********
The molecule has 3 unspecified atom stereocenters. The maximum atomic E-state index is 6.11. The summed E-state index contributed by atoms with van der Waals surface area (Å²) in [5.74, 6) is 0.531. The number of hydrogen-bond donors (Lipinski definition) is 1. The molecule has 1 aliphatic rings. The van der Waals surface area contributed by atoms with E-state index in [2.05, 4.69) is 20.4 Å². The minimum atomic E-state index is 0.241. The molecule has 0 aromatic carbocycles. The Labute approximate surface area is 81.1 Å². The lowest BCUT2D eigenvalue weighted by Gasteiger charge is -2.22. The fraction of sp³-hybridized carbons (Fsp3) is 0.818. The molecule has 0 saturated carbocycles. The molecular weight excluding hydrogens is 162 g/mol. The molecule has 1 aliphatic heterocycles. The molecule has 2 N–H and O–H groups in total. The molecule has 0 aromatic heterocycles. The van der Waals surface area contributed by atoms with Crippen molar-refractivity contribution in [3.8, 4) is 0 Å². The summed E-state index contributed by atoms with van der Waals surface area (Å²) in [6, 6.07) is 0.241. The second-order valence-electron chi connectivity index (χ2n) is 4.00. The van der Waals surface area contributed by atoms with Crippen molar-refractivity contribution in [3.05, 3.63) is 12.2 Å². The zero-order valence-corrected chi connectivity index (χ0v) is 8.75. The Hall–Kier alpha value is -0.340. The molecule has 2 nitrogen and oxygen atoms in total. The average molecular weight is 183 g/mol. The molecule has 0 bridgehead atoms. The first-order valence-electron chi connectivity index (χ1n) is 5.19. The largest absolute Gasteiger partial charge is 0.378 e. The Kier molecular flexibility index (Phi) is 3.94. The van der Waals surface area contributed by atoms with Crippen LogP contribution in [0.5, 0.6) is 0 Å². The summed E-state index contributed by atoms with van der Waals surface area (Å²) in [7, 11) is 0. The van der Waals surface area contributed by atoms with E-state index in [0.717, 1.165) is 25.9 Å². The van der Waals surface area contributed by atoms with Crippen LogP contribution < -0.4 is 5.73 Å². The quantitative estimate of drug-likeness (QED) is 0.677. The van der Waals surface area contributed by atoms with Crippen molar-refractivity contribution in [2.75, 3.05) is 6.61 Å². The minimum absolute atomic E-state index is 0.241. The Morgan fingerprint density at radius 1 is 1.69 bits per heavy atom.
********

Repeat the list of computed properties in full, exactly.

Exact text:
The molecule has 3 unspecified atom stereocenters. The maximum atomic E-state index is 6.11. The summed E-state index contributed by atoms with van der Waals surface area (Å²) in [5.74, 6) is 0.531. The number of hydrogen-bond donors (Lipinski definition) is 1. The molecule has 1 aliphatic rings. The van der Waals surface area contributed by atoms with E-state index in [2.05, 4.69) is 20.4 Å². The minimum atomic E-state index is 0.241. The molecule has 0 aromatic carbocycles. The Labute approximate surface area is 81.1 Å². The lowest BCUT2D eigenvalue weighted by Gasteiger charge is -2.22. The fraction of sp³-hybridized carbons (Fsp3) is 0.818. The molecule has 0 saturated carbocycles. The molecular weight excluding hydrogens is 162 g/mol. The molecule has 1 aliphatic heterocycles. The molecule has 2 N–H and O–H groups in total. The molecule has 0 aromatic heterocycles. The van der Waals surface area contributed by atoms with Crippen molar-refractivity contribution in [3.8, 4) is 0 Å². The summed E-state index contributed by atoms with van der Waals surface area (Å²) in [6, 6.07) is 0.241. The second-order valence-electron chi connectivity index (χ2n) is 4.00. The van der Waals surface area contributed by atoms with Crippen molar-refractivity contribution in [3.05, 3.63) is 12.2 Å². The zero-order valence-corrected chi connectivity index (χ0v) is 8.75. The Hall–Kier alpha value is -0.340. The molecule has 2 nitrogen and oxygen atoms in total. The average molecular weight is 183 g/mol. The molecule has 0 bridgehead atoms. The first-order valence-electron chi connectivity index (χ1n) is 5.19. The largest absolute Gasteiger partial charge is 0.378 e. The Kier molecular flexibility index (Phi) is 3.94. The van der Waals surface area contributed by atoms with Crippen LogP contribution in [0.5, 0.6) is 0 Å². The summed E-state index contributed by atoms with van der Waals surface area (Å²) in [7, 11) is 0. The van der Waals surface area contributed by atoms with E-state index in [0.717, 1.165) is 25.9 Å². The van der Waals surface area contributed by atoms with Crippen LogP contribution < -0.4 is 5.73 Å². The quantitative estimate of drug-likeness (QED) is 0.677. The van der Waals surface area contributed by atoms with Crippen molar-refractivity contribution in [2.75, 3.05) is 6.61 Å². The minimum absolute atomic E-state index is 0.241. The Morgan fingerprint density at radius 1 is 1.69 bits per heavy atom.